Odinga opts for 'dissent, peaceful' protests
Kenya's opposition leader Raila Odinga yesterday promised a campaign of civil disobedience and protest against a presidential election he boycotted last week, keeping alive his long-held dream of winning the nation's top job.
The 72-year-old, a one-time prime minister, has been the mainstay of Kenyan politics since the 1980s, but despite four attempts, has never won the presidency.
For this year's election, originally held in August, Odinga led a coalition called the National Super Alliance (Nasa), overcoming traditional opposition divisions in what he saw as a sure-fire plan to defeat incumbent President Uhuru Kenyatta, 56, and his ruling Jubilee Party.
When Kenyatta won, Odinga cried foul and took his complaints to the Supreme Court, where a shock ruling overturning the result handed him a rare political victory.
However, Odinga dug in his heels over reforms to the electoral commission, and pulled out of the October 26 election with two weeks to go, insisting it would be neither free nor fair.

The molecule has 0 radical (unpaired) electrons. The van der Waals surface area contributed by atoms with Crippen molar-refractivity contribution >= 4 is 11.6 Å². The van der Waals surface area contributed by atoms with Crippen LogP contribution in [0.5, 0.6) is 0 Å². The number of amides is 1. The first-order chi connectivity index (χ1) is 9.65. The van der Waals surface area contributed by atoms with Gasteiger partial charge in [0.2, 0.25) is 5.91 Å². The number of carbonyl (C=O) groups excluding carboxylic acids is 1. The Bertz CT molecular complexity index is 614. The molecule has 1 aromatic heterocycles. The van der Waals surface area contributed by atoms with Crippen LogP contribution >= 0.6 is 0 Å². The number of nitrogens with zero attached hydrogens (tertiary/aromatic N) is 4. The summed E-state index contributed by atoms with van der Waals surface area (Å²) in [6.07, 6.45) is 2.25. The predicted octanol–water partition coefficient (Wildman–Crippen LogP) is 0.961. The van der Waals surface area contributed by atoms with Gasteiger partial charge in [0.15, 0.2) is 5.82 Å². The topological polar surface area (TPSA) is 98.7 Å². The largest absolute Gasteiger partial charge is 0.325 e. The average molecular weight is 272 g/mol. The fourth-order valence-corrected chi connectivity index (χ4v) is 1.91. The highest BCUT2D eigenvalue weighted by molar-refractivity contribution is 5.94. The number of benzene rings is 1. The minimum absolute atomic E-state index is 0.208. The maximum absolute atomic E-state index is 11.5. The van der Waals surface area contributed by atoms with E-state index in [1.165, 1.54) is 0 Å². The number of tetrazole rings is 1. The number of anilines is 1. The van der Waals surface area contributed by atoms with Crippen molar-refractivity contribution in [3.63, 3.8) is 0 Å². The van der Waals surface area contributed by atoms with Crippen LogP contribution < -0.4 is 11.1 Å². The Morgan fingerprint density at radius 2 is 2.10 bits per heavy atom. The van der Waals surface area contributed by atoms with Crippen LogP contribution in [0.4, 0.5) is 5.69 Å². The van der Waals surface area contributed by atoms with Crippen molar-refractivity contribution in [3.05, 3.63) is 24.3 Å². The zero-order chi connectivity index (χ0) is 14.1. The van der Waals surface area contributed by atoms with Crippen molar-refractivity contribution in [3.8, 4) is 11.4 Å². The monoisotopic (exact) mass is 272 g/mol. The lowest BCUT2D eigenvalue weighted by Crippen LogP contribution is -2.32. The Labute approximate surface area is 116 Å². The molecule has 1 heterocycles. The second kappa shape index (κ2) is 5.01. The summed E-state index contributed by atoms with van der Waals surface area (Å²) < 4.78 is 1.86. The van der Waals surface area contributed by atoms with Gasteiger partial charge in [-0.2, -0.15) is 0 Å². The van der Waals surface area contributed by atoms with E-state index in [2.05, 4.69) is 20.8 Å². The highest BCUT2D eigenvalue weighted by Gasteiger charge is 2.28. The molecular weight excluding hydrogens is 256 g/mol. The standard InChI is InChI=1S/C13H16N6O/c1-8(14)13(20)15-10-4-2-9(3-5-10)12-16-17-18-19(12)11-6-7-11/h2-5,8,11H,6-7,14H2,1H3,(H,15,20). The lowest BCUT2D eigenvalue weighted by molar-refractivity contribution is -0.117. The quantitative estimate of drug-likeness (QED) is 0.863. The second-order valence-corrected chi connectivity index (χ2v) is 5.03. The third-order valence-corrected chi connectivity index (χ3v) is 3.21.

His boycott worked, leaving Kenyatta to take a 98% landslide, but with a turnout of just 39%, down from 80% in August. Yesterday, he rejected what he called a "sham and fraudulent exercise".
"This election must not stand. If allowed to stand, it will make a complete mockery of elections," Odinga said.
"We will not allow two megalomaniacs to destroy the dreams of democracy," he said, referring to Kenyatta and his deputy William Ruto.
"We shall see to it that we conduct a free, fair and credible election as ordered by the Supreme Court."
Odinga hopes to achieve this through a campaign of "dissent" and peaceful protest.
Odinga's backers among the Luos believe they are being denied political power by a cabal of Kikuyu elites currently led by Kenyatta. Odinga argues that a fair election would result in his victory, and his supporters believe him.